Late May into early June is typically the start of the rainy season in Florida. However, it appears the arrival of daily showers and thunderstorms is on hold.
A zone of high pressure extending from the Atlantic westward to the northwest Gulf Coast will continue to deprive much of Florida and the other northern Gulf coast locations of rainfall.
Wind shear is foiling a weak tropical disturbance over the Bahamas, causing it to break up today.
Tropical Weather Expert Dan Kottlowski stated," Part of the feature is being forced to the southeast, while the other part is drifting to the west-northwest."
"Neither of the two features are likely to bring organized rainfall as far as Florida is concerned." Kottlowski added.
While the high pressure zone won't be strong enough to keep areas totally dry, it will prevent what is usually the daily dose of rainfall.
Orlando typically experiences a dramatic upward swing in rainfall from May to June. During June, nearly twice as much rain falls (almost 7.50 inches) when compared to May (3.75 inches).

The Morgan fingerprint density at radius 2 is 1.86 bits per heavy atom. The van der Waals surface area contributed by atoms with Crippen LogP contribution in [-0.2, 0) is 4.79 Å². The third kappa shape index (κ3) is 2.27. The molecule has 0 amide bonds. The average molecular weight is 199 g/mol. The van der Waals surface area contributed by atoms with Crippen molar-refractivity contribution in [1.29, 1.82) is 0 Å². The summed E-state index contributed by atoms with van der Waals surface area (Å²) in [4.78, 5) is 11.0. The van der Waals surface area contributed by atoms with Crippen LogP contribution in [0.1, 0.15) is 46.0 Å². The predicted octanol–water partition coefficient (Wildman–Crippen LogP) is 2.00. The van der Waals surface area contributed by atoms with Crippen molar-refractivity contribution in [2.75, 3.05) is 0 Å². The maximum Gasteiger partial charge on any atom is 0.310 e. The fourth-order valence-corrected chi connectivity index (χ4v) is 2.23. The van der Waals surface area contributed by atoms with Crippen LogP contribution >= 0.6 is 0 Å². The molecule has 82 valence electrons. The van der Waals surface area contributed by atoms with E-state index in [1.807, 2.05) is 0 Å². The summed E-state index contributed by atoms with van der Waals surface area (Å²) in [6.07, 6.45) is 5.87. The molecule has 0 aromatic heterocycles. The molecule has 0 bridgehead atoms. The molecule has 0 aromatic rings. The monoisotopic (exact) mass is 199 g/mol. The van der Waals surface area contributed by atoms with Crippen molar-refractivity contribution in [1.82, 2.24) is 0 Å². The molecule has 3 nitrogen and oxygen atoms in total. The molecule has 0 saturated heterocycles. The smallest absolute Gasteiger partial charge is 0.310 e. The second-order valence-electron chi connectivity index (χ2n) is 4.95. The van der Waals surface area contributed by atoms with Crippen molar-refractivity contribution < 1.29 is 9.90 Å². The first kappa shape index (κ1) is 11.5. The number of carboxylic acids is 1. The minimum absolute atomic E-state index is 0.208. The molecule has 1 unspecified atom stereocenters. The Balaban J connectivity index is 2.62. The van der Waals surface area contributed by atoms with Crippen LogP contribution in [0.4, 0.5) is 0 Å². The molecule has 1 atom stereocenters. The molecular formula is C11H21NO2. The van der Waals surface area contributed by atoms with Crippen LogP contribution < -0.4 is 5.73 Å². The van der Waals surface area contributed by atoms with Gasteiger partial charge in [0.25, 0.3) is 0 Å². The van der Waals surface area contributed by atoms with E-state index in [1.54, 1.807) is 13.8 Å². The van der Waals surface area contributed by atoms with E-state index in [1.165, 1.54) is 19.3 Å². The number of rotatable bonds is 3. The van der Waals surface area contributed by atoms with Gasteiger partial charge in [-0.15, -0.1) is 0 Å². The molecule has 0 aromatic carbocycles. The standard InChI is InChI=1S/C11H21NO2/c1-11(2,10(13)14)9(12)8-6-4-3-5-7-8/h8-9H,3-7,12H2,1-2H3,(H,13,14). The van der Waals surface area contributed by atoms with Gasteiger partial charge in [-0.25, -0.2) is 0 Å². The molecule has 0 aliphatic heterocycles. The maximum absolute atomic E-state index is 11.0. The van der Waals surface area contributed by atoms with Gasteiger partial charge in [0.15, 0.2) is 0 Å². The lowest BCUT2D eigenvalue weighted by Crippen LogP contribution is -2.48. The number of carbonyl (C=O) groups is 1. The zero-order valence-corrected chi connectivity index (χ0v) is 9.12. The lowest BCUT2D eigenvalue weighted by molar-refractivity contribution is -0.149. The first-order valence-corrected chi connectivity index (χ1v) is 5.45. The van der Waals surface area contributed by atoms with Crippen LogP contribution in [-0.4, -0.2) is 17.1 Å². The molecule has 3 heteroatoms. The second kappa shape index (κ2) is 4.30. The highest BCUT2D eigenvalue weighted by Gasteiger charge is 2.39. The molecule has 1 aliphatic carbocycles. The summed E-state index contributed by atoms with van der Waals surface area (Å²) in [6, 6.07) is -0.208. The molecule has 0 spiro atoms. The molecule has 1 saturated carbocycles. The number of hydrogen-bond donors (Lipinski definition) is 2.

In addition, rainfall since April 1 has been lacking. Orlando has received only 40 percent of their normal rainfall since the start of April.
So far this has not been a major problem for the Orlando area.
According to Meteorologist Mark Mancuso, "When you throw in intense sunshine and sandy soil, things can get very dry in a hurry."
The ongoing dry conditions have made for a tough wildfire season. A number of fires continued over the sunshine state this week according to the Division of Forestry of the Florida Department of Agriculture.
There have been a few pockets where rainfall has been on the mark, such as Miami and Tampa. However, there are also other areas such as Key West and West Palm Beach, where rainfall has only been 10 to 15 percent of normal since early April.
The drought is much worse from Texas to New Mexico.
However, rainfall continues to target areas farther north, near where the Ohio and Mississippi rivers meet. The rainfall is leading to some new, but modest rises on Old Man River in some areas and a stall in the recession of waters in others.
A zone of showers and thunderstorms will continue to hover over part of the northern Caribbean islands and the Bahamas in the days ahead.
Some long range computer models continue to indicate a weak low pressure area forming near this zone in the weeks ahead. However, that is not atypical for this area, this time of the year.
Rain has not been a stranger to the northern Caribbean islands so far this spring. It appears the wet weather pattern will continue over much of this area.
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